“Hero, icon, advocate, ally, friend…” On June 4, those were the words heard again and again as dozens of friends and supporters waited to share how one legendary attorney had helped them during a time of great need when no one else would. These stories reflect the legacy of Ralla Klepak (’64), who passed away on April 25, 2019, at the age of 82.
A lawyer for more than 55 years, Ms. Klepak dedicated her career to defending the vulnerable. To many, Ms. Klepak was more than an attorney — she was their savior, especially her clients in the LGBTQ community.
In an interview with the Chicago Sun-Times, longtime Chicago activist Rick Garcia said, “Ralla Klepak was fighting and advocating for the gay community at a time when even the gay community wasn’t fighting for ourselves.”
Born in Chicago in 1936, Ms. Klepak was raised by her parents Jack (’31) and Dolores (’33), both of whom graduated from John Marshall. As a young woman, Ms. Klepak sometimes performed as a singer in the ballroom at the Edgewater Beach Hotel. She earned undergraduate and graduate school degrees from Northwestern and taught reading and English as a Second Language before attending John Marshall as an evening student. After graduating in 1964, she immediately started her own law practice.
From day one, Ms. Klepak spent her time fighting for a “legal system that worked for everyone.” She saw the effects of rampant police raids on gay bars and gathering areas at a time when being arrested in a sweep often meant a person’s name, address and employer were published in the newspaper. She witnessed lives being ruined and maintained that the police were not enforcing the law, they were abusing it.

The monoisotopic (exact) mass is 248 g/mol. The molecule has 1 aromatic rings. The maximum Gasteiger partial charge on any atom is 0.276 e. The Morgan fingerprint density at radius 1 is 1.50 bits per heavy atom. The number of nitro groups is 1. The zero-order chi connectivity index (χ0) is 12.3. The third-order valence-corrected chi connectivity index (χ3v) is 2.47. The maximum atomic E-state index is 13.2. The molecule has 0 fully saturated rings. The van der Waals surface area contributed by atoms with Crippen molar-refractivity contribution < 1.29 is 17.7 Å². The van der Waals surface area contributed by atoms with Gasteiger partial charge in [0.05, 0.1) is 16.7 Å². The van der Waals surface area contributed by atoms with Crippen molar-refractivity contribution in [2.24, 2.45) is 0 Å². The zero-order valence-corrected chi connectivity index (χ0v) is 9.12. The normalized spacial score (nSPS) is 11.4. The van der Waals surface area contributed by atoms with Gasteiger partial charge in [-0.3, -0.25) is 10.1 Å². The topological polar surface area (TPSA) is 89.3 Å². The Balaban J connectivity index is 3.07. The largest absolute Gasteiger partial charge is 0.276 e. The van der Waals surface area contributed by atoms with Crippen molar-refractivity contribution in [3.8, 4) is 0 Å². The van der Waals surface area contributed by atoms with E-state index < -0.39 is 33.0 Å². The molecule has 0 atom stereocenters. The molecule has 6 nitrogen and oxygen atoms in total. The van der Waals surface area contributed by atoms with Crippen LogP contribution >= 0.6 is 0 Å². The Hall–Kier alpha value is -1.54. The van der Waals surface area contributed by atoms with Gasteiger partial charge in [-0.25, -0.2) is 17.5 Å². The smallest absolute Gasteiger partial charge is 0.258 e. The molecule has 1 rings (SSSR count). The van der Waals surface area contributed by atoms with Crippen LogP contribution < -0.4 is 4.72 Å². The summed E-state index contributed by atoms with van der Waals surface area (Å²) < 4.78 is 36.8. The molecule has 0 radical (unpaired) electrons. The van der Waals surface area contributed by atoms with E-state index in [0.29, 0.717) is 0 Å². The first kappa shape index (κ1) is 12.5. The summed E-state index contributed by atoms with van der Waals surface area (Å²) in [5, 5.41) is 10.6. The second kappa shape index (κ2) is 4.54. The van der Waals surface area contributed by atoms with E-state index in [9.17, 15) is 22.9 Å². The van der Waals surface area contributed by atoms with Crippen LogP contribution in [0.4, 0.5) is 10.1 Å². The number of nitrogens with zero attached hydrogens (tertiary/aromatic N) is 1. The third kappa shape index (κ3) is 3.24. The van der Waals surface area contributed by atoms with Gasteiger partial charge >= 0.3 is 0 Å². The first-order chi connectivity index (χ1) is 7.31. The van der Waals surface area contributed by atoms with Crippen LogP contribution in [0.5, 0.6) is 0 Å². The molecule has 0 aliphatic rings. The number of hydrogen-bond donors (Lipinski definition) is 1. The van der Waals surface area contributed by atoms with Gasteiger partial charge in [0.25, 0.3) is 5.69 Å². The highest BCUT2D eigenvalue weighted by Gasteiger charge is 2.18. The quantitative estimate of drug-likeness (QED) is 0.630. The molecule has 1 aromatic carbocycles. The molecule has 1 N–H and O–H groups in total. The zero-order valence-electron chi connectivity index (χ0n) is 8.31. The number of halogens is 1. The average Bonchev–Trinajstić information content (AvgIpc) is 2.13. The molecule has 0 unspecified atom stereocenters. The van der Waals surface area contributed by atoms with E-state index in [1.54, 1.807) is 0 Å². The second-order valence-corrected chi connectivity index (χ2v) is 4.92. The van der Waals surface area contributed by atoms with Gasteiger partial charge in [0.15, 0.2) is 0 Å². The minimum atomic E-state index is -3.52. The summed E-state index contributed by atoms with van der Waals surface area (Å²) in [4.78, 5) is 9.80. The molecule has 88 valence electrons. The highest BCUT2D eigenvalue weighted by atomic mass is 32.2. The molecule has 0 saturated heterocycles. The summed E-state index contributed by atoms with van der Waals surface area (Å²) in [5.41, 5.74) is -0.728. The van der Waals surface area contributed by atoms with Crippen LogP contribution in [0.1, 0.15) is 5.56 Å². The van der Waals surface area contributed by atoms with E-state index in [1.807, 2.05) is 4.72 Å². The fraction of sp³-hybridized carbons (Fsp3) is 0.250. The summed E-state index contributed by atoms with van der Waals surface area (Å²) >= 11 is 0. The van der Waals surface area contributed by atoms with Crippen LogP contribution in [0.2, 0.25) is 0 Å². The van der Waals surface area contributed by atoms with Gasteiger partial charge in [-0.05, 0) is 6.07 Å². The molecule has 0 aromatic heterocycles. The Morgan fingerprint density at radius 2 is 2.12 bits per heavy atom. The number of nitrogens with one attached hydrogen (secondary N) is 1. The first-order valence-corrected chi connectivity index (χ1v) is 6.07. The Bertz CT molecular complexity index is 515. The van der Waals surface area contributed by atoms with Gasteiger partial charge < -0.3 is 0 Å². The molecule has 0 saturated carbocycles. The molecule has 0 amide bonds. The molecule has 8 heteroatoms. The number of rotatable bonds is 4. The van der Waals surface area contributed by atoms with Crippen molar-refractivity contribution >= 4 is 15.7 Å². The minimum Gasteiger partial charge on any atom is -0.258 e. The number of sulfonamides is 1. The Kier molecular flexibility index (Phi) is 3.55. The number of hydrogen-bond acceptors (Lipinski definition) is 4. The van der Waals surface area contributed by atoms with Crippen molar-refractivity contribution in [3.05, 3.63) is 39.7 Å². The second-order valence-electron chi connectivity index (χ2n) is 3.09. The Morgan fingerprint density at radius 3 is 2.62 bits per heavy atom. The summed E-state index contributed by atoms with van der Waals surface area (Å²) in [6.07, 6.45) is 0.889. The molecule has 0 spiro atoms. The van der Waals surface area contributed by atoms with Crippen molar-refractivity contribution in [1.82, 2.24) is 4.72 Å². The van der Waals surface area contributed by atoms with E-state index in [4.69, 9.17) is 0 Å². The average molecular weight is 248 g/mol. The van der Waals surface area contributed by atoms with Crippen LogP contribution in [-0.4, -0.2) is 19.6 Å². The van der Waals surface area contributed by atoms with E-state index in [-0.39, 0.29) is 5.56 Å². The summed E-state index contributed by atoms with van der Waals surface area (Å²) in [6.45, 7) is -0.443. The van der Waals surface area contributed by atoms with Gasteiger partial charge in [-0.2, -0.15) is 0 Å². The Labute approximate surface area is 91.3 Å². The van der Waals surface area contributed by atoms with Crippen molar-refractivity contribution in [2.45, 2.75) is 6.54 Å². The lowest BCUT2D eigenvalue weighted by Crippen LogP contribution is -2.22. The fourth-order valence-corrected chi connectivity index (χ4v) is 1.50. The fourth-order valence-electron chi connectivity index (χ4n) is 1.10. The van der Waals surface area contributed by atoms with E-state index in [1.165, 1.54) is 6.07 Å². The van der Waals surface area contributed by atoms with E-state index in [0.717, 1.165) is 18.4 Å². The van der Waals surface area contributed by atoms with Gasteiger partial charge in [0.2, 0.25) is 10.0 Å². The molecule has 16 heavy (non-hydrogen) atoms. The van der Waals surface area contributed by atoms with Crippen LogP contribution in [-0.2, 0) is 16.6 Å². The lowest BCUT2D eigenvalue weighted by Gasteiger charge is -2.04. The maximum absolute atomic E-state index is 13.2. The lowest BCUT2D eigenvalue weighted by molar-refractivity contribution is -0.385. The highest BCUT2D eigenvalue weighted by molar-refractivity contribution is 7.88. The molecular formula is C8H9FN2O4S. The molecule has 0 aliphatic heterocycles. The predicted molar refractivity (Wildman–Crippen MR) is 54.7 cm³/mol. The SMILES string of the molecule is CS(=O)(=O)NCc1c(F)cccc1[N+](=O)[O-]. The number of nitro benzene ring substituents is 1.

Ms. Klepak responded to the violence by becoming a powerhouse lawyer for the community. She represented hundreds of gay clients in entrapment and public indecency trials, and had the charges dropped time and again. It has been reported numerous times that she never lost a criminal case.
By the late 1960s, Ms. Klepak herself owned an LGBTQ bar called Togetherness, which provided a safe place for all to gather.
As the years passed, Ms. Klepak continued as one of the Chicago LGBTQ community’s strongest allies. She championed same-sex-partner adoptions and helped make it possible for surviving partners to inherit estates in the years before the legalization of gay marriage. Ms. Klepak represented clients who wanted to change birth certificates and gender markers. She defended gay servicepeople in court martial cases and provided estate planning for those dying of AIDS-related complications.
After decades of advocacy work, Ms. Klepak was inducted into the Chicago LGBT Hall of Fame as a “Friend of the Community,” joining John Marshall, which was also inducted in as a “Friend of the Community” in 2016 and John Marshall Professor Mark Wojcik (’86) who was inducted into the Hall of Fame in 2010.
In her will, Ms. Klepak left a generous gift to John Marshall. We hope with that gift her legacy will live on for generations.